Kruger National Park, South Africa

The Kruger National Park in the north-east of South Africa is one of the largest game parks in Africa. It inspires with its incredible biodiversity and is excellently developed for tourism.

Kruger National Park, often referred to in English as "Kruger National Park", is located in the north-east of South Africa, is the largest game reserve in the country and one of the largest national parks on the African continent. The spectacular game park is one of our top 10 sights of South Africa.

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Fantastic biodiversity

The Kruger National Park was established as the Sabie Game Reserve in 1898 under President Paul Kruger, and became the Kruger National Park in 1926. The Kruger National Park covers the South African provinces of Mpumalanga and Limpopo and extends to the border with Mozambique. Formerly fenced off, most of the barriers have now been removed to allow the large animals to roam completely free.

Thus, especially in the dry season, the herds migrate to neighbouring areas to the west where there are still water holes. During the months after the rainy season in November to April, there is enough water for the animals to populate the entire park and spread as far as the Limpopo National Park in Mozambique.

The Kruger National Park is best known for its incredibly diverse biodiversity. Within its boundaries, a multitude of African wildlife cavorts, including the famous "Big 5″, lion, leopard, rhino, buffalo and elephant.

Other species include hippos, antelopes, guenons, hyenas, cheetahs, desert lynxes, jackals, ostriches, flamingos, vultures and eagles, to name but a few. In total, the Kruger National Park protects almost 150 mammal species, a good 500 bird species, over 100 reptile species and around 50 fish species.

A leopard crosses a road in Kruger National Park, South Africa - © Tabby Mittins / Shutterstock
© Tabby Mittins / Shutterstock

Not only the variety of wildlife, but also its number in the Kruger National Park is breathtaking. An area of 20,000 square kilometres is home to around 10,000 elephants and several thousand big cats. Archaeological sites such as Masorini or Thulamela show that the fantastic habitat of the Kruger National Park has been shared between animals and humans for centuries. The remains of lost civilisations are protected, as are the park's natural treasures.

On the Road in Kruger National Park

The best time to visit Kruger National Park is the African winter from July to August. This time is the driest and, at 20-30°C, not as hot as the rainy season, when the thermometer can sometimes climb to 40°C. On the other hand, it can get very cold at night in winter. On the other hand, it can get very cold at night in winter, but most years are frost-free.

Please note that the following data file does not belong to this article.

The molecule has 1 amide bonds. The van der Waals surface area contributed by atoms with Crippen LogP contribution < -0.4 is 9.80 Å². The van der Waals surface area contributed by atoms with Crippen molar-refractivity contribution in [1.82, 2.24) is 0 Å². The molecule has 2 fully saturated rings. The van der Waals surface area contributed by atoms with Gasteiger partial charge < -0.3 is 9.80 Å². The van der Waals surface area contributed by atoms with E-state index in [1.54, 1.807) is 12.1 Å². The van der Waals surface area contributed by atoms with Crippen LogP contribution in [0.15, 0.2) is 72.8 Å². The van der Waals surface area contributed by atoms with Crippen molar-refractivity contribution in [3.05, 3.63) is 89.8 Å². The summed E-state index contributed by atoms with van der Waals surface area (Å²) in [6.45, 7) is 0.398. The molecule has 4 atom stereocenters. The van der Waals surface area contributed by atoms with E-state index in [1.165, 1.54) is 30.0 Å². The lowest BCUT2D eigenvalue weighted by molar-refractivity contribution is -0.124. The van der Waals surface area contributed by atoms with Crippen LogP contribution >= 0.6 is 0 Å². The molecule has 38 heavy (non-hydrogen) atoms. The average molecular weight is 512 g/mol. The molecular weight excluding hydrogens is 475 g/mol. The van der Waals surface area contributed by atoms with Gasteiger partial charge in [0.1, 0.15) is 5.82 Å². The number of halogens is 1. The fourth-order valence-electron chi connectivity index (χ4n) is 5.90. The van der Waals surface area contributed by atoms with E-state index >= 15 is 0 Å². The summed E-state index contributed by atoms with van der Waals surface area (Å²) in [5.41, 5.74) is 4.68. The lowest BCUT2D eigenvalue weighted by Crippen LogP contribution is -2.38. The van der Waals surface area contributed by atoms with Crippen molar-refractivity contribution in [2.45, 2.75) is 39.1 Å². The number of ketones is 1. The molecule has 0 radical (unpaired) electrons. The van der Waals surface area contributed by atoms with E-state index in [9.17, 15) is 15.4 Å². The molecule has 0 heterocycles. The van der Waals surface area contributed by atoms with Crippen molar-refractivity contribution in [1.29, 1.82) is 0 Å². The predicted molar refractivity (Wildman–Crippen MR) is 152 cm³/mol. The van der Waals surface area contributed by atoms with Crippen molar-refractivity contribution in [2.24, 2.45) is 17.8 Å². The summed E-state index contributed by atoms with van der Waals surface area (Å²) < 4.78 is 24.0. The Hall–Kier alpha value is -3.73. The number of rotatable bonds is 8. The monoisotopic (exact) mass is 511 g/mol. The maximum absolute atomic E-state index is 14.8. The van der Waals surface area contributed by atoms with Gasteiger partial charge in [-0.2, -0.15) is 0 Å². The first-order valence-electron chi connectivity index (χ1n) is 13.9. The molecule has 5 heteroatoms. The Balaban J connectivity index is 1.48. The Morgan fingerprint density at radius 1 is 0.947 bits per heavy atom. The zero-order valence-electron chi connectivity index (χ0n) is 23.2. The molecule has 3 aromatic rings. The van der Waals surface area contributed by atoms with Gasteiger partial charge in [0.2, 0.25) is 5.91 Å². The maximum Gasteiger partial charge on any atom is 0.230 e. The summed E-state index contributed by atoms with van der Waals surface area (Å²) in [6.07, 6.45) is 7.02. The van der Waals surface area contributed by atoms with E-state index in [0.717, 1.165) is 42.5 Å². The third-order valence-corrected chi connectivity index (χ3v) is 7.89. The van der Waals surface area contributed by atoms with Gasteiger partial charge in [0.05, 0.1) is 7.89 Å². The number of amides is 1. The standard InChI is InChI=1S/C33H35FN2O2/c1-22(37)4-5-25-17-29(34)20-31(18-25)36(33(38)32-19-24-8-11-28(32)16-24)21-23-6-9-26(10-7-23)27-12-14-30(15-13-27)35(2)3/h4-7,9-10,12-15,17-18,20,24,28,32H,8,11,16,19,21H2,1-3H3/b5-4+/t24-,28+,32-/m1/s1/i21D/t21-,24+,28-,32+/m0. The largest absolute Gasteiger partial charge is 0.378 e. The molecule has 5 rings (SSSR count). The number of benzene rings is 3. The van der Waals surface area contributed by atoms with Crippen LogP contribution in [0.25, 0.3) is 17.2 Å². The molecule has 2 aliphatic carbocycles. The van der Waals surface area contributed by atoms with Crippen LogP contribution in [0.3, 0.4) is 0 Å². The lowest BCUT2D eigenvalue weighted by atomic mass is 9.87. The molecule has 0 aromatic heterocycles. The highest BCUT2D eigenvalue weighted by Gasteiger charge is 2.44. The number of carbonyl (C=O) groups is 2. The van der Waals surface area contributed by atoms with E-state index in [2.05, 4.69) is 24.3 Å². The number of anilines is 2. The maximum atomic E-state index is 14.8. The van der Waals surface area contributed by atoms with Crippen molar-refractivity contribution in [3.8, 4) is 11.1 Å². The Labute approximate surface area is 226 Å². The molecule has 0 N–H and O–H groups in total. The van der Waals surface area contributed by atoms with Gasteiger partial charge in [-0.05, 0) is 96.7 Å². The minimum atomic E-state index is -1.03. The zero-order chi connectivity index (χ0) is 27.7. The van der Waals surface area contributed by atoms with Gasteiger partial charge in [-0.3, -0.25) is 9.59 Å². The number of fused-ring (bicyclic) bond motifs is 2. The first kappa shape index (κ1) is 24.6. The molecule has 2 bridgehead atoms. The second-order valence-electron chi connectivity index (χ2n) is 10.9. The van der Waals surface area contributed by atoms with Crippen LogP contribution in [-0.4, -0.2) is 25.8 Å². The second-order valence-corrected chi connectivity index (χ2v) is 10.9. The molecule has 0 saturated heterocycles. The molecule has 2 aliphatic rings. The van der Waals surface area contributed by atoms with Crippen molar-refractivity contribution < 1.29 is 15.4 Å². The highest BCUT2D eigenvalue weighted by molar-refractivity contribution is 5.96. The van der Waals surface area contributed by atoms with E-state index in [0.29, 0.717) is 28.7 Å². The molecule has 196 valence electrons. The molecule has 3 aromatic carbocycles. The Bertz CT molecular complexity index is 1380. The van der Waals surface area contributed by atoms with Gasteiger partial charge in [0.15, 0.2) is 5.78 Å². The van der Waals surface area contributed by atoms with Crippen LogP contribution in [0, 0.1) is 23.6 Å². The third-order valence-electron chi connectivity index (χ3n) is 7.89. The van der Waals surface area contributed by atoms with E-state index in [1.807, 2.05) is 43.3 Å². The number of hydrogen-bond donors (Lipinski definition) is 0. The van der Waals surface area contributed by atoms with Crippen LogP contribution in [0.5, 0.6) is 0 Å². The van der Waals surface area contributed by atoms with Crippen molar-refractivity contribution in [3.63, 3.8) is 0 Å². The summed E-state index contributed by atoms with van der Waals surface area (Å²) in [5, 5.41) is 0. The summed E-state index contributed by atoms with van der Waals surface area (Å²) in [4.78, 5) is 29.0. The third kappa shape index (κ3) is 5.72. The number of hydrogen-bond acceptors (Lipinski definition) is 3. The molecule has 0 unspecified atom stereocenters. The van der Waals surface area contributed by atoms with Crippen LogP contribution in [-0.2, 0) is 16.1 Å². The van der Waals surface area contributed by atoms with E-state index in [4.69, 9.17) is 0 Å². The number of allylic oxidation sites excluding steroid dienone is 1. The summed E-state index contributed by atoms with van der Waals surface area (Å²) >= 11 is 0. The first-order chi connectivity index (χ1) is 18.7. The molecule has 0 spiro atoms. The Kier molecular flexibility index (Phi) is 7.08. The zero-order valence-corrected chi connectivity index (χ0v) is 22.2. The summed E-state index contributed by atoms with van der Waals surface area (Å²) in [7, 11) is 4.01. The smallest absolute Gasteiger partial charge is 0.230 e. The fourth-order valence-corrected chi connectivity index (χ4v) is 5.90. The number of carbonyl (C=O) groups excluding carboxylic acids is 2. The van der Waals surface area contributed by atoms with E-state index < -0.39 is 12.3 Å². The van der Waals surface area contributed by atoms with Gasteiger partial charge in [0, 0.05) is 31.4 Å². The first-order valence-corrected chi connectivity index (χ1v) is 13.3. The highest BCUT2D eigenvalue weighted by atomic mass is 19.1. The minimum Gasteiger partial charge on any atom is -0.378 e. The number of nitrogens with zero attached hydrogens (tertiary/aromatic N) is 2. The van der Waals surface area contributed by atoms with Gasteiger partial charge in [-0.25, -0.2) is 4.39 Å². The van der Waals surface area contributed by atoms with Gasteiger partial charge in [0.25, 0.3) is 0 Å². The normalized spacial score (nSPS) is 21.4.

There are several entrances to the Kruger National Park in South Africa, Malelane and Crocodile Bridge in the south, Numbi, Phabeni and Paul Kruger in the southwest, Orpen and Phalaborwa in the west and Pafuri and 'Punda Maria in the north.

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The Kruger National Park is very well developed for tourism. It can be explored on asphalt roads that are excellently signposted. Some secondary roads are sand or gravel tracks. Accommodation facilities in the form of 21 camps and 11 private lodges are spread throughout the national park and there are rest and picnic areas everywhere. The larger camps also offer shopping facilities from food to alcohol and souvenirs. Skukuza Lodge even has a 9-hole golf course, but beware: this is one of the hottest in the world and the sun has no mercy on the shadeless course.

Up close and personal with the wild animals

The most popular attractions in the Kruger National Park are, of course, related to the unique wildlife. Bush safaris can be booked at ed-Dal Berg, Skukuza and Letaba camps, where a group of ranger-guided four-wheel-drive vehicles transport safari guests through the park. The rangers explain the tropical plants and draw attention to animals that are so well camouflaged that you would never have spotted them yourself.

Talking of never discovered: this is exactly the purpose of the night safari. This tour, also guided only by rangers, shows very special, normally hidden sides of the Kruger National Park. On the night safari, lions, leopards and hyenas can be observed in full action in the headlights of the cars. These tours usually last about an hour and start just before the camp closes for the night.

Those who want to get really close to the wild animals in the Kruger National Park should opt for the bush walk. In groups of up to eight people, accompanied by a ranger, you stalk through the African savannah on foot. This is the closest you can get to Africa's fascinating wildlife without the disturbing noise of cars. It can happen that a rhino or an elephant suddenly marches past the tent during breakfast. If a three-day tour in the wilderness is too uncomfortable for you, you can also book a hike of several hours in the camps, such as the "Early Morning Walk".

Tip: On all these safaris you should of course definitely have binoculars or a camera with a zoom lens. You will take more photos than on an "ordinary" holiday, so be sure to take enough memory cards and spare batteries! If you have cheap equipment, you should bear in mind that there are often exposure problems with the morning haze or the intense sunlight at midday.

Further links:

Official site of the Kruger National Park (English)
Incredible list of animal species of the Kruger National Park on Wikipedia


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